But, as soon as I recognized sacrifice of Christ in my life, my body became holy and pleasing. I was washed clean, and nothing can change that.

Therefore, if anyone is in Christ,
he is a new creation.
The old has passed away;
behold, the new has come.
2 Corinthians 5:17

I'm doing what I can to be healthy, but even if I wasn't, even if I was stewarding my body poorly, that would be sad, and God might work through the Holy Spirit to convict me and change my path, but my body would still be holy and pleasing to Him because it's covered by the blood of Christ. 

And that is precisely why I present my body as a sacrifice, because He has saved me and made me pure, no matter what. His great forgiveness, grace, and mercy inspire me to make changes because He has made me clean when no amount of my own behavior could do it.

Furthermore, there is no place in the Bible that says God prefers one body type over another. What it DOES say, however, is that God doesn't look at physical appearance, but at the heart (1 Samuel 16:7). He says that I have been remarkably and distinctly made, knit together in my mother's womb, that He sees me, knows me, and loves me (which is a whole conglomeration of verses - if you want references, let me know).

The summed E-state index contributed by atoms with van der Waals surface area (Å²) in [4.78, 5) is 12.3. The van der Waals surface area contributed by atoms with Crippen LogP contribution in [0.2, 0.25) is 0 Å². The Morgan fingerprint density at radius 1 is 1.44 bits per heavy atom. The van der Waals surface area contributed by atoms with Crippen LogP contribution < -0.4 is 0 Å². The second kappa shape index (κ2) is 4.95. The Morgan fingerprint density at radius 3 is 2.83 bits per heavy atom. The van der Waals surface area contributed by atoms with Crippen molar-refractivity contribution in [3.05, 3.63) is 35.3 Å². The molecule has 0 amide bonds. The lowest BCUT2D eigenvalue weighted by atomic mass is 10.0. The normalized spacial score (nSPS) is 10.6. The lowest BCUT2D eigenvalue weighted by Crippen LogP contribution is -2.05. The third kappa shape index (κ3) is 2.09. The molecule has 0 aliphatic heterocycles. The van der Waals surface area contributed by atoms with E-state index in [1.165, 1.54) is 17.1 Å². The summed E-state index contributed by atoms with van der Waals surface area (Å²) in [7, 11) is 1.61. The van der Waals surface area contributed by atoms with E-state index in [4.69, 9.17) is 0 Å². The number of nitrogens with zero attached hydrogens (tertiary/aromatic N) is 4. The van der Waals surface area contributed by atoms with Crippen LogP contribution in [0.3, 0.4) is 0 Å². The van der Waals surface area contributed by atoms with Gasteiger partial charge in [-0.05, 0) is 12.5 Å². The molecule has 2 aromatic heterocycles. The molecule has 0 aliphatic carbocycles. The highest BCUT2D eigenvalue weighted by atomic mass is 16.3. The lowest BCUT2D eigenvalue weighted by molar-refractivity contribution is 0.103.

Maybe, just maybe, my body looks just like it should at this moment in time, in His timing and for His purposes. Maybe, "All things work together for the good of those who love God and are called according to His purpose" (Romans 8:28) REALLY means "all things" and my appearance is part of that.